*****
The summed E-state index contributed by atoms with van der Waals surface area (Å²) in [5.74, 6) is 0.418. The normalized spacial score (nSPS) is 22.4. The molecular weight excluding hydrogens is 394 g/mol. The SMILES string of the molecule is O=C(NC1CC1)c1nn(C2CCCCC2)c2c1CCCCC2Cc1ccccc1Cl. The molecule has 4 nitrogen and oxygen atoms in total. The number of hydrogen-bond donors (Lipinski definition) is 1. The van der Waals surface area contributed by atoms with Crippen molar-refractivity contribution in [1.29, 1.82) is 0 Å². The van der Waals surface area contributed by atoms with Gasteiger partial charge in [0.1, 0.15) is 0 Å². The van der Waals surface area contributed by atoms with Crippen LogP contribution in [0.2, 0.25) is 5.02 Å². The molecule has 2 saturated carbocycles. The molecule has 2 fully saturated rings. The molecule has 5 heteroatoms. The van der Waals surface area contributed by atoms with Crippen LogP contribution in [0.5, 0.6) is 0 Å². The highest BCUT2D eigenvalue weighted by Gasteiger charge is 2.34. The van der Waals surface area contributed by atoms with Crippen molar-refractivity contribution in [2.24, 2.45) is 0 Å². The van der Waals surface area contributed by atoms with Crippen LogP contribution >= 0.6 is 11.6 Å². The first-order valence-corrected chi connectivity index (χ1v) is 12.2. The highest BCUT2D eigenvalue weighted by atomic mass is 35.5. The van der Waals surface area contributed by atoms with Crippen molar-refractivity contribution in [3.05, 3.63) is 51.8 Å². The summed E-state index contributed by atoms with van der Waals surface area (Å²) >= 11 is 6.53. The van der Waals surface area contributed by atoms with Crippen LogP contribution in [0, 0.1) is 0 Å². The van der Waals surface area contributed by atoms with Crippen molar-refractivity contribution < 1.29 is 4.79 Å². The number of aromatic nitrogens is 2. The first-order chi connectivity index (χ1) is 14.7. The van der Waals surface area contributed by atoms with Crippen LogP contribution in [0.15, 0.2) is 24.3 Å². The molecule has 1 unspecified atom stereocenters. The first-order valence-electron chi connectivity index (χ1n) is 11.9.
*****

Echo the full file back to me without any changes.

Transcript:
The summed E-state index contributed by atoms with van der Waals surface area (Å²) in [5.74, 6) is 0.418. The normalized spacial score (nSPS) is 22.4. The molecular weight excluding hydrogens is 394 g/mol. The SMILES string of the molecule is O=C(NC1CC1)c1nn(C2CCCCC2)c2c1CCCCC2Cc1ccccc1Cl. The molecule has 4 nitrogen and oxygen atoms in total. The number of hydrogen-bond donors (Lipinski definition) is 1. The van der Waals surface area contributed by atoms with Crippen molar-refractivity contribution in [1.29, 1.82) is 0 Å². The van der Waals surface area contributed by atoms with Gasteiger partial charge in [0.1, 0.15) is 0 Å². The van der Waals surface area contributed by atoms with Crippen LogP contribution in [0.2, 0.25) is 5.02 Å². The molecule has 2 saturated carbocycles. The molecule has 2 fully saturated rings. The molecule has 5 heteroatoms. The van der Waals surface area contributed by atoms with Crippen LogP contribution in [0.5, 0.6) is 0 Å². The highest BCUT2D eigenvalue weighted by Gasteiger charge is 2.34. The van der Waals surface area contributed by atoms with Crippen molar-refractivity contribution in [2.24, 2.45) is 0 Å². The van der Waals surface area contributed by atoms with Crippen LogP contribution >= 0.6 is 11.6 Å². The first-order valence-corrected chi connectivity index (χ1v) is 12.2. The highest BCUT2D eigenvalue weighted by atomic mass is 35.5. The van der Waals surface area contributed by atoms with Crippen molar-refractivity contribution in [3.05, 3.63) is 51.8 Å². The summed E-state index contributed by atoms with van der Waals surface area (Å²) >= 11 is 6.53. The van der Waals surface area contributed by atoms with Crippen LogP contribution in [0, 0.1) is 0 Å². The van der Waals surface area contributed by atoms with Crippen molar-refractivity contribution < 1.29 is 4.79 Å². The number of aromatic nitrogens is 2. The first-order chi connectivity index (χ1) is 14.7. The van der Waals surface area contributed by atoms with Crippen LogP contribution in [0.15, 0.2) is 24.3 Å². The molecule has 1 unspecified atom stereocenters. The first-order valence-electron chi connectivity index (χ1n) is 11.9.